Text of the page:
Stong onion crop in Hawke's Bay

20 April 2024

After losing most of the onion crop last year in Cyclone Gabrielle, Hawke’s Bay growers are pleased with what has been a good growing season.

In the main there were no major weather events, the crop established well and was then followed by consistent and moderate rainfall and lovely sunny Hawke’s Bay weather.

Chris Zuiderwijk, Bostock growing operations manager, says the onion crop is planted in July to August and harvested between February and early April. The long growing season makes it a technically difficult crop to grow.

“You have a very spindly little onion. When the onions are very small they are very susceptible to rainfall events. And then you need to get through your weed control, which is the most difficult period. They are in the ground a long time, vulnerable to the elements over winter and early spring and take a lot of effort to grow.”

For the more than 200ha of onions that Bostock grows, volumes this harvest are above average.

“For Hawke’s Bay, 75 tonnes would be average, which is really good. That is better than normal. And we got above average yields this year.”

One of the issues that can hamper crops is called ‘capping off’. Because of Hawke’s Bay’s clay soils, any heavy rain followed by hot sun can result in a hard crust that prevents the seedling breaking through.

Another issue is Stemphylium, a mould disease that can hit crops quite hard when the levels of humidity spike through November. But this was very limited this year, he says.

“The back to normal better Hawke’s Bay conditions, with lower humidity days has helped,” he says.

Agronomist Dereck Ferguson says the onion crop the year previous had been doomed from the get-go.

It started with a tough wet winter which prevented some growers getting all the seedlings in the ground, perhaps only 60 percent of what was wanted. Then there was a hailstorm on Christmas eve that took out much of the crop, and then through January the weather trouble continued.

“Gabrielle was just like another nail in the coffin at that point and we lost even more.”

This year’s crop is a different bucket of onions, so to speak.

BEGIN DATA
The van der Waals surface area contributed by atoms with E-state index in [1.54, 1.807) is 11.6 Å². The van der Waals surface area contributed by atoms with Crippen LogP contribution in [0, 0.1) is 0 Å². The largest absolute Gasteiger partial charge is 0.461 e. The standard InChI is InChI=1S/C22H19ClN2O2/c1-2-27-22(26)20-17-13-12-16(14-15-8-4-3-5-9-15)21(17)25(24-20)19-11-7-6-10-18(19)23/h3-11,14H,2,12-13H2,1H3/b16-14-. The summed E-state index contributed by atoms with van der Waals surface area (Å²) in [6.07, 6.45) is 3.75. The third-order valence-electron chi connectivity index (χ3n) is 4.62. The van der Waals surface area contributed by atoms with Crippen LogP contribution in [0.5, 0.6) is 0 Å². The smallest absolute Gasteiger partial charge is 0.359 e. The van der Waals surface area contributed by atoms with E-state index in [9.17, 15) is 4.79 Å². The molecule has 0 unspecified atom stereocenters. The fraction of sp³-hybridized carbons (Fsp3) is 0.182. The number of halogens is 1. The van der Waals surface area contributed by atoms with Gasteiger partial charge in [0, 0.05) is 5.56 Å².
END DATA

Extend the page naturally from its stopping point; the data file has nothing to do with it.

The growing conditions were good, but not without challenges. Growers still encountered mildew and Stemphylium, but this dried up and growing conditions tracked well leading up to Christmas, he says.

“The issue we faced from then was bolting, relating to cold snaps back in spring. The plants mistakenly think they have gone through vernalisation in winter and start sending up stems and flowers, so instead of an onion bulb you get seeds, which makes the bulb unsalable.”

Normally growers might get one to three percent bolting in a paddock, but this season the numbers were far higher – and at the end of the day, that means a haircut for the grower both from yield loss and the cost of pulling them out.

“That was a bit of a downer on the season, but this was to do with our climatic conditions and when we planted,” Dereck says.

At the time of writing, harvest is ongoing.

Dereck thinks it’s shaping up to be a pretty good year with respectable yields, and if the market receives the products well, then growers will be happy.

James Kuperus, chief executive of Onions NZ, agrees that the crop quality is very good.

“Grower resilience has certainly been tested, not just with the cyclone but also continued higher rainfall last year, so to come out the other side of last season like we have with much more favourable conditions is good news.”

Getting a good return for such a high quality product is the next challenge, he stresses, with demand sluggish in some key export markets.

Onions NZ is also involved with continuing research into the impact of last year’s severe weather.

“There is some ongoing work trying to understand the long-term effects of that high amount of sediment on the soil.”

First published in the April issue of NZGrower.